Filipino gangs have gained notoriety for their high-profile abductions,
December 10, 2011 Lindsay Murdoch writes
The lights went out in the sleepy southern Philippine village of Pangi, on the outskirts of Ipil, as darkness fell. Australian adventurer and writer Warren Rodwell had returned home earlier in the day to check on workmen painting inside the house he had bought in the village in October.
Two weeks earlier, Miraflor Gutang, 27, whom he had married in June, had returned to her family’s home in another village after the couple had argued.
The painters had left Mr Rodwell’s house by the time four strangers walked into the village moments after a power outage and introduced themselves to villagers as policemen. One of the men, who were not masked, told villagers not to be afraid, but they were.
Mr Rodwell, 53, was probably preparing dinner in the tiny kitchen of the house when the men entered. The front gate and door may have been open as the house is protected by barbed wire and heavy bars. Mr Rodwell was taken off guard: his loaded handgun was under the pillow in his bedroom.
Tall and strong, the tattooed Australian was not going anywhere without a fight and struggled violently with the men. Neighbours heard a gunshot and Mr Rodwell’s screams for help. Police believe he was shot in the foot during the scuffle. They found a trail of blood from one of his thongs near the front door.
Neighbour Joel Bulay, 44, and his wife Rosanna, 41, saw Mr Rodwell being dragged from the house. Mr Bulay said two of the men held Mr Rodwell tightly by the arms. Another man armed with a pistol pushed him to walk faster from behind as another pulled him from the front by handcuffs. Ms Bulay said Mr Rodwell could hardly walk due to the pain as he was dragged past her house.
”He did not say anything and we are not sure that he saw us,” she said. The group disappeared into the darkness through bushes that lead to a river and the open sea. ”I was really scared, so scared that I was trembling and could do nothing because we feared for our own safety,” Mr Bulay said. ”One of my girls, who is five years old, suspected it was a kidnapping and I told her to keep quiet because we were scared the gunmen would take us and use our family as a shield in their escape.”
The villagers have reason to be scared. In April 1995, militants from the al-Qaeda-linked Abu Sayyaf attacked and pillaged the seaside town of Ipil, 130 kilometres from the provincial capital Zamboanga City. Fifty-three people were left dead.
In September, the same group kidnapped Luisa Morrison, the Filipino wife of a Scotsman, from her beauty salon in Ipil. The militants took her to their stronghold on Basilan Island, four hours away by speedboat. She was rescued a week later during a fierce battle with Philippine security forces in which one soldier was killed.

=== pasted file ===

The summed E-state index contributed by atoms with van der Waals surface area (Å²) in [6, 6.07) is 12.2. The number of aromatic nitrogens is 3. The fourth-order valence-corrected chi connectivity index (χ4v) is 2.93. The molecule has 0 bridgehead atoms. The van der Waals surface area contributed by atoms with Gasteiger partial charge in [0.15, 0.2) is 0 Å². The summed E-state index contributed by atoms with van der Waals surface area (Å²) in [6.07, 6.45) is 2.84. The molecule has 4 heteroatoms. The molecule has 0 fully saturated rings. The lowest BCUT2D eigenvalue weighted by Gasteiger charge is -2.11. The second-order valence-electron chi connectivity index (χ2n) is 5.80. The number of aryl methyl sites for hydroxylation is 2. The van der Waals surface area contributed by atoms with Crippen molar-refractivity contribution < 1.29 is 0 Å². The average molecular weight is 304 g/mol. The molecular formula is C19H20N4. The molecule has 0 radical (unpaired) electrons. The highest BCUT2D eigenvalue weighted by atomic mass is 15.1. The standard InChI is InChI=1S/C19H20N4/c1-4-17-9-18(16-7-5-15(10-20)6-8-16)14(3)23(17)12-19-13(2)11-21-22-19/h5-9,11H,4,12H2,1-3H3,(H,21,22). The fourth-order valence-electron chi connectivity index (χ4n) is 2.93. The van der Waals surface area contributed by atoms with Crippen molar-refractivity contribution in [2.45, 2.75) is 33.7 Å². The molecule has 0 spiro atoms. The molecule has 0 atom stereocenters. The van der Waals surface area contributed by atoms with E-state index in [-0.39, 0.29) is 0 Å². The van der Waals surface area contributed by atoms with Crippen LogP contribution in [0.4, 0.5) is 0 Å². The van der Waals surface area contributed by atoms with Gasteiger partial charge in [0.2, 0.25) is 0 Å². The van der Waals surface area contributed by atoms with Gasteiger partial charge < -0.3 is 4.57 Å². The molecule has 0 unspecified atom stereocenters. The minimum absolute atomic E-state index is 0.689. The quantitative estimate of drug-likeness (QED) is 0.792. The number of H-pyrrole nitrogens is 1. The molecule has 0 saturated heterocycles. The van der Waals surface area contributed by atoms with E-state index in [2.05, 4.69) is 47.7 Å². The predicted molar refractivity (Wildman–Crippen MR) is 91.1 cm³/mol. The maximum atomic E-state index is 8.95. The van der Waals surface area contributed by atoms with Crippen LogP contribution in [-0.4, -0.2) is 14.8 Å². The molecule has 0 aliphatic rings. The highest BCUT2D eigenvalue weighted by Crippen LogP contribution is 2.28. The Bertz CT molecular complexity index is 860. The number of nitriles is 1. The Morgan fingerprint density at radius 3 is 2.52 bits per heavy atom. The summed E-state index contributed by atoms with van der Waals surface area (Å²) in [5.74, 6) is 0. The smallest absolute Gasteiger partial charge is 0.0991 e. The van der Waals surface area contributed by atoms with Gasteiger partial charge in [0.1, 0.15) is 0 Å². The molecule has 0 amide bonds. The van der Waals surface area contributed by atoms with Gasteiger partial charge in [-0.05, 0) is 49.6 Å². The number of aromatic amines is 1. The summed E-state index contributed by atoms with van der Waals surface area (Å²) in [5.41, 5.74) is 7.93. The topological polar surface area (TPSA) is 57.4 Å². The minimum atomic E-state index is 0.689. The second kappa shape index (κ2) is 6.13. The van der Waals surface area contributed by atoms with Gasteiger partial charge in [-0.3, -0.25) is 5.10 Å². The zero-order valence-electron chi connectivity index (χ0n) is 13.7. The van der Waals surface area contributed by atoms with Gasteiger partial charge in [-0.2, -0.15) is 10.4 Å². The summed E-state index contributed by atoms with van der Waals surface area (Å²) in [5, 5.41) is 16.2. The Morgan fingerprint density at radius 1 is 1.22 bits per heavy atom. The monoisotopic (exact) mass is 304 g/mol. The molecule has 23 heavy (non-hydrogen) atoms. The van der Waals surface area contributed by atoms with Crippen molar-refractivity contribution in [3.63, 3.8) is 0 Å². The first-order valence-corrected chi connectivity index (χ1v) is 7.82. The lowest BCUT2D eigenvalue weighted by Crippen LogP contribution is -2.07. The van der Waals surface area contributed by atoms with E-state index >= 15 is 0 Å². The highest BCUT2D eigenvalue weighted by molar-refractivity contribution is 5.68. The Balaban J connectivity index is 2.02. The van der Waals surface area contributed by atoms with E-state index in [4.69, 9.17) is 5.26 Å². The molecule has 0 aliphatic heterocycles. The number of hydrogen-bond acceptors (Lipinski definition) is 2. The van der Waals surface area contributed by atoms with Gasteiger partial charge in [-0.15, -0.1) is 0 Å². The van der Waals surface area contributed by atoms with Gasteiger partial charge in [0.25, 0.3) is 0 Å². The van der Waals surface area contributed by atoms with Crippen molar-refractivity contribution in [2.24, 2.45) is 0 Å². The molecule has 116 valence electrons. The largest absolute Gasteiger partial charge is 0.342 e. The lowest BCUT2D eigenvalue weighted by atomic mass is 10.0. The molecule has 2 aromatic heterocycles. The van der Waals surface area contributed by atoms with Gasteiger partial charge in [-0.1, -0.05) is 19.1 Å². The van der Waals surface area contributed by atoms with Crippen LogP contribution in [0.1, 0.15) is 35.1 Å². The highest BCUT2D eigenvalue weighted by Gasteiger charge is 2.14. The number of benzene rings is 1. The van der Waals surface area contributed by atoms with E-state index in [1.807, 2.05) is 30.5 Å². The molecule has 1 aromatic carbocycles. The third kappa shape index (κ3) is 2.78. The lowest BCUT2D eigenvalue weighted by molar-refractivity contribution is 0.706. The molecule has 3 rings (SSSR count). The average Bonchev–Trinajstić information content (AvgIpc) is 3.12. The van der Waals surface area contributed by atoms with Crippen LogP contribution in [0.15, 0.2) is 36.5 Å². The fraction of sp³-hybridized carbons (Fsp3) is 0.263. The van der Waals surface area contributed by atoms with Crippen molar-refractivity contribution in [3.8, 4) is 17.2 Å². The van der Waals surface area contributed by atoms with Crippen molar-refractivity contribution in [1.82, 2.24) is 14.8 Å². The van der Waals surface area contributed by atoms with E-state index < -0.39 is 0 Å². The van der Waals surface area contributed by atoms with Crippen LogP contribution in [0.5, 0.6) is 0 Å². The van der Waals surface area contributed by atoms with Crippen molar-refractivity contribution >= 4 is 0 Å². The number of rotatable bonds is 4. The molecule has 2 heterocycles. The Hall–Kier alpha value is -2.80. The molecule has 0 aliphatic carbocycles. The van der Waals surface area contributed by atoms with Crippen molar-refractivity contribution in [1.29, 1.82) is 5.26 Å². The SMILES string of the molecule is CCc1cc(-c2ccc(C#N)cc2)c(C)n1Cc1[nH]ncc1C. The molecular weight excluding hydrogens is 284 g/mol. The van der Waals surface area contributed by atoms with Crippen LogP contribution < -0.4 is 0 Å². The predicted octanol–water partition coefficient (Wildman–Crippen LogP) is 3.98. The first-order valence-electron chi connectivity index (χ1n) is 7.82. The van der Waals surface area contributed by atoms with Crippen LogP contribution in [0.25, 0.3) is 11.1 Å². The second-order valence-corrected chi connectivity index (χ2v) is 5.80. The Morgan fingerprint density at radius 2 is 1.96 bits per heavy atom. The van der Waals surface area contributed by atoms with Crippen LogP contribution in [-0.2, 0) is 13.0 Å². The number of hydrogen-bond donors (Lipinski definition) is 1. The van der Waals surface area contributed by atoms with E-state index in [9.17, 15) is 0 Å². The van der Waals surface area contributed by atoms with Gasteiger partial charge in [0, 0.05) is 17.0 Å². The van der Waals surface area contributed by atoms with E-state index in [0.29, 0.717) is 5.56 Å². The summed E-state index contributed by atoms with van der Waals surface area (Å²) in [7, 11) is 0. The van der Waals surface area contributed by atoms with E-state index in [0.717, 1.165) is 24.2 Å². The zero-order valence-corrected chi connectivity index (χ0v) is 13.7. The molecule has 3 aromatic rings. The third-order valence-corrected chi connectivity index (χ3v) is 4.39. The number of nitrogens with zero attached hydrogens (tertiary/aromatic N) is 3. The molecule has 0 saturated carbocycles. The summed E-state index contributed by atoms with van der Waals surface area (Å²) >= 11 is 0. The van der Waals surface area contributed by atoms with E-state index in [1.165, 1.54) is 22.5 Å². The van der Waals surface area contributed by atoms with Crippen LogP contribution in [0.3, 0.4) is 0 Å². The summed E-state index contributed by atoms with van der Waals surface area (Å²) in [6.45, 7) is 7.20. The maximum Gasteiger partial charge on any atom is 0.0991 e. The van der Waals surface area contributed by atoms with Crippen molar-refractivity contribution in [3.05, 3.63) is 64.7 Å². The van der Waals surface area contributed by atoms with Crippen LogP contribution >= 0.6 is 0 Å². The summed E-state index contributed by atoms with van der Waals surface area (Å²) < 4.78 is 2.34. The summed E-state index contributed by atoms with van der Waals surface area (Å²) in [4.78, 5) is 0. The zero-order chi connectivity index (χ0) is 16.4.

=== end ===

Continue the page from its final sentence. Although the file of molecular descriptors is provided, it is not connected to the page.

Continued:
Grave fears are held for Mr Rodwell, who after leaving Sydney a decade ago travelled frequently in developing countries and worked for more than eight years as an English teacher in China.
Philippine security forces have stepped up their hunt for Abu Sayyaf militants who have been blamed for the kidnapping of numerous foreigners and wealthy Filipinos, some of whom have been beheaded if ransoms have not been paid.
Authorities have not ruled out that elements of other Muslim groups or criminal gangs involved in the region’s lucrative kidnapping-for-ransom industry are behind the incident.
Mr Rodwell knew the area where he was living was dangerous but had refused police protection in June, saying he could look after himself. The Philippine media has reported he is a former Australian soldier. On several websites Mr Rodwell, whose former wife and three adult children live in Western Australia, describes himself as a full-time expatriate. On one posting he wrote that true wealth is best measured in terms of inner peace and happiness, not material things.
”Accepting your own mortality is also most useful, especially if you don’t have financial or family responsibilities back in your place or origin,” he wrote. By all accounts Mr Rodwell was happy with village life, running a store in Ipil with Ms Gutang, also known as Grace, who he reportedly met on the internet.
However, neighbours said that he was not particularly friendly and he had chased some people away from his house. ”He is really strict and perceived as arrogant,” Mr Bulay said. A sign at the house warns about trespassing. Merly Suan, 18, another resident of the village, described Mr Rodwell as a silent man who went about his daily business alone. ”He sometimes smiles at me if I see him on his motor bike … I think he is a good man and we pity him,” she said. ”We pray for his safety.”
The Australian government’s handling of the incident will be a test of the recommendations of the Senate inquiry into the kidnappings of Australians overseas, which were made public last month. The government has established a multi-agency group that includes federal police, diplomats and intelligence agents. When Australian officials arrived in Zamboanga City, one of the first things they did was to ask Philippine authorities to impose a news blackout on the hunt for the kidnappers.
with Al Jacinto in Ipil